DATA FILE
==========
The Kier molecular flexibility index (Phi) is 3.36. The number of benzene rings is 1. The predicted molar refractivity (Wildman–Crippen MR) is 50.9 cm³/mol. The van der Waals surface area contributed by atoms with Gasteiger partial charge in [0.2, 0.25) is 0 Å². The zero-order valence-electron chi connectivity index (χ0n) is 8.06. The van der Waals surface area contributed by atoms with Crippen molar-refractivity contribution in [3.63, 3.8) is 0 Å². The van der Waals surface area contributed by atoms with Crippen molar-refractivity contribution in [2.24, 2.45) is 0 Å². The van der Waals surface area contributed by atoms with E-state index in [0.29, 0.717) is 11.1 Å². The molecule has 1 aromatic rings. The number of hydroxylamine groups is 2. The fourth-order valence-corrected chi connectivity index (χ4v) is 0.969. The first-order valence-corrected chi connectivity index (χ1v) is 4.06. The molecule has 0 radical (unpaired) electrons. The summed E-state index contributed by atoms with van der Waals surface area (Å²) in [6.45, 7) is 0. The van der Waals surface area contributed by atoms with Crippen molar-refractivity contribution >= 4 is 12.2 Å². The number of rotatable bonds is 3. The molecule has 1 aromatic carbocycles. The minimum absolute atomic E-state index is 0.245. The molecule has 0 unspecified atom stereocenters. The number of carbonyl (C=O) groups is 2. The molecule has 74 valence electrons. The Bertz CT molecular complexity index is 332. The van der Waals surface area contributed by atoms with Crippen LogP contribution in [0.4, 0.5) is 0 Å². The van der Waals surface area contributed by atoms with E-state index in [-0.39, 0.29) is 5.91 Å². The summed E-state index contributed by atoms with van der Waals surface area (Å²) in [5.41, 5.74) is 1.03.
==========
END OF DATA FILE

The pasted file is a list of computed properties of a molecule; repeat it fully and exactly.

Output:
The Kier molecular flexibility index (Phi) is 3.36. The number of benzene rings is 1. The predicted molar refractivity (Wildman–Crippen MR) is 50.9 cm³/mol. The van der Waals surface area contributed by atoms with Gasteiger partial charge in [0.2, 0.25) is 0 Å². The zero-order valence-electron chi connectivity index (χ0n) is 8.06. The van der Waals surface area contributed by atoms with Crippen molar-refractivity contribution in [3.63, 3.8) is 0 Å². The van der Waals surface area contributed by atoms with Crippen molar-refractivity contribution in [2.24, 2.45) is 0 Å². The van der Waals surface area contributed by atoms with E-state index in [0.29, 0.717) is 11.1 Å². The molecule has 1 aromatic rings. The number of hydroxylamine groups is 2. The fourth-order valence-corrected chi connectivity index (χ4v) is 0.969. The first-order valence-corrected chi connectivity index (χ1v) is 4.06. The molecule has 0 radical (unpaired) electrons. The summed E-state index contributed by atoms with van der Waals surface area (Å²) in [6.45, 7) is 0. The van der Waals surface area contributed by atoms with Crippen molar-refractivity contribution >= 4 is 12.2 Å². The number of rotatable bonds is 3. The molecule has 1 aromatic carbocycles. The minimum absolute atomic E-state index is 0.245. The molecule has 0 unspecified atom stereocenters. The number of carbonyl (C=O) groups is 2. The molecule has 74 valence electrons. The Bertz CT molecular complexity index is 332. The van der Waals surface area contributed by atoms with Crippen LogP contribution in [0.4, 0.5) is 0 Å². The van der Waals surface area contributed by atoms with E-state index in [-0.39, 0.29) is 5.91 Å². The summed E-state index contributed by atoms with van der Waals surface area (Å²) in [5.41, 5.74) is 1.03.